Mayor Durkan Celebrates City Council’s Passage of Her Plan for Transformational Investments in the Sale of the Mercer Mega Block City-Owned Surplus Properties

Seattle (September 16, 2019) – Mayor Jenny A. Durkan celebrated City Council’s passage of her legislation making transformational investments in housing, homelessness, and family-wage jobs, adding a new community center and transportation and pedestrian improvements, at the under-utilized city-owned Mercer Mega Block properties, in South Lake Union. More than half of the proceeds from this sale will be used to address the City’s housing crisis, through Mayor Durkan’s Housing Seattle Now program, launched in July.  

“It’s a rare occasion when we have the opportunity to make truly transformational changes that will benefit residents and visitors of our city for generations to come. With this investment, we are creating family-wage jobs, affordable housing, great transportation and pedestrian benefits, and beautiful new public spaces right in the heart of our City. We are also building on the innovation happening in our City in life sciences to help create the research, cures and treatments of tomorrow,” said Mayor Durkan. “Thank you, Councilmember O’Brien for moving this legislation and to the full Council for using this once in a lifetime opportunity to further advance equity, affordability, and housing choices throughout Seattle.”  

In August, Mayor Durkan transmitted legislation to the City Council requesting authorization to move forward on an agreement to sell the property, to Alexandria Real Estate Equities, Inc. Mayor Durkan’s negotiated plan includes $143,500,000 in cash proceeds and a total of nearly $300 million in public benefits including: 

  • $143,500,000 cash at closing, with a $5 million contribution to support strategies that address homelessness in Seattle; 
  • 175 units of affordable housing on site that are affordable for families earning up to 60 percent of the area median income ($66,400/family of four) and will remain affordable for 50 years without any public subsidy; 
  • A new 30,000 square-foot community center located on site that will be operated by Seattle Parks & Recreation with rent waived for up to 40 years; 
  • Transportation improvements including the extension of 8th Avenue as a pedestrian right-of-way through the site between Mercer and Roy, and the extension of the two-way protected bike lane on the north side of Mercer Street between 9th Avenue and Dexter.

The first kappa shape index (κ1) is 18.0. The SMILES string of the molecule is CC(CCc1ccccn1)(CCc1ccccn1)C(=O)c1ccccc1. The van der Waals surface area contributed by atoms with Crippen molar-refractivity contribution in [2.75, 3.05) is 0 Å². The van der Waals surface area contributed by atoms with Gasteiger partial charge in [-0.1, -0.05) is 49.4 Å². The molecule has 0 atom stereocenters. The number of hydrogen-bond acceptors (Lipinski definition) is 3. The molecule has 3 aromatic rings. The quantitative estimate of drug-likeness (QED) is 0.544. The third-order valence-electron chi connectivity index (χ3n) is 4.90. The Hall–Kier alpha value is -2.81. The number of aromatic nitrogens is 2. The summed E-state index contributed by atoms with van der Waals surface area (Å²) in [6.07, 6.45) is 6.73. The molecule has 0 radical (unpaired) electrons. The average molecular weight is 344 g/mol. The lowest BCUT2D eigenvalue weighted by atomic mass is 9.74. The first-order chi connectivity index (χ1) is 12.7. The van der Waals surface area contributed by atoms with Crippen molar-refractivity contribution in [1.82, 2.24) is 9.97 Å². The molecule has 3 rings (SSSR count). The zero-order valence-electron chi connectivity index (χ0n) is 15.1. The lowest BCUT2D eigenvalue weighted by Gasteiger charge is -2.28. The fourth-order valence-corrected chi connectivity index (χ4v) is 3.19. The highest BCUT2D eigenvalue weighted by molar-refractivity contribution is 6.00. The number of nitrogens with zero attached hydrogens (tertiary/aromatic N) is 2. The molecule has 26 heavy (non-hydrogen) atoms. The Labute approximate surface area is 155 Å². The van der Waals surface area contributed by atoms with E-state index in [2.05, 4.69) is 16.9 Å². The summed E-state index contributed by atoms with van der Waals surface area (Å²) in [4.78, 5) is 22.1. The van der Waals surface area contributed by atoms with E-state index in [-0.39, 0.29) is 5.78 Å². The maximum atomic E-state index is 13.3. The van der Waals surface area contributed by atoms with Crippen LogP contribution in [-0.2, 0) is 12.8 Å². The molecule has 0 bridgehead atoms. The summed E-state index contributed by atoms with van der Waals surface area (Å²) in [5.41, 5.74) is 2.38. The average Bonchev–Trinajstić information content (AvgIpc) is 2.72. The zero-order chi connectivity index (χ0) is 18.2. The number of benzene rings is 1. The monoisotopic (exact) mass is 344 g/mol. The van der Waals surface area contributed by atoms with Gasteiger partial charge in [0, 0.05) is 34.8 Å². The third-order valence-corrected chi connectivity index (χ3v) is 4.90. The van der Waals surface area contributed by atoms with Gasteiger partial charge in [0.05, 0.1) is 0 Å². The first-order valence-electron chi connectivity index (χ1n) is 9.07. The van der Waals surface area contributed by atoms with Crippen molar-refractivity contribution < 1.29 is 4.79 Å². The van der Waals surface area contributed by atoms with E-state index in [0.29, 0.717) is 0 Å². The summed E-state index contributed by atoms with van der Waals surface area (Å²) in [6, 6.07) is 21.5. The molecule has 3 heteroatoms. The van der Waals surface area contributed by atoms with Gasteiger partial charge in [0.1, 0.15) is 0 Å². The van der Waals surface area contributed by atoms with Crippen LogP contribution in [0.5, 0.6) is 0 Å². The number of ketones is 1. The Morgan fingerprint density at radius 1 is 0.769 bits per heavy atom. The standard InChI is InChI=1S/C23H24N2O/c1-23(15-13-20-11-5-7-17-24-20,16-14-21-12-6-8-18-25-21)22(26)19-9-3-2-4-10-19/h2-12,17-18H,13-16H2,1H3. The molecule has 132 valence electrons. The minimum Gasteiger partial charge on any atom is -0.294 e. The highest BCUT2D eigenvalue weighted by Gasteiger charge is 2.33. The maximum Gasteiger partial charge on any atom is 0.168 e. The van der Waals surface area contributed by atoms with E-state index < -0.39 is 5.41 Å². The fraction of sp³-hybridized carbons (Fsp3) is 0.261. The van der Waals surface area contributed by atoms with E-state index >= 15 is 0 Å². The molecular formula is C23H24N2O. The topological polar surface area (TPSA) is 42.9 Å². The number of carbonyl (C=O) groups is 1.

The revenue from the sale of the Mercer properties is a key funding component of the Housing Seattle Now, program. Mayor Durkan’s proposal for investing the cash proceeds from the sale will be included in her budget: 

  • $78.2 million in housing uses, including: 
    • $57,200,000 to provide affordable housing and address the pressures of displacement through a strategic property acquisition fund and revolving Equitable Development Initiative (EDI) acquisition loan fund; 
    • $15,000,000 to increase investments in permanently affordable homeownership; and, 
    • $6,000,000 for a new financing tool to create more affordable accessory dwelling units like backyard cottages and in-law apartments for low- and middle-income homeowners. 
  • $16.7 million to support new and planned transportation projects to improve safety and increase options for getting around Seattle. 
  • $9 million to address shortfalls in other revenues dedicated to transportation purposes. The City’s commercial parking tax revenues have fallen short of projections and additional funding is needed to support the projects that would have otherwise relied on these revenues. 
  • $5.3 million to pay for transaction costs. 
  • In addition, the sale also delivers the resources needed to meet $29,100,000 in prior funding commitments by the City Council with funds to repay Interfund Loans for transportation ($24.8M) and homeless services ($4.3M). 

Other negotiated benefits of the potential sale would include: 

  • A Project Labor Agreement (PLA) to govern wages and working conditions on the initial construction; 
  • Alexandria must meet or exceed the LEED Gold standard for building sustainability; 
  • Labor harmony agreement requirements; 
  • Alexandria will carry the responsibility of any environmental remediation, estimated to be $10 to $15 million; and, 
  • Alexandria will make a Mandatory Housing Affordability payment to the Seattle Office of Housing, in an amount equal to the applicable code requirements for residential and commercial projects at the time of development.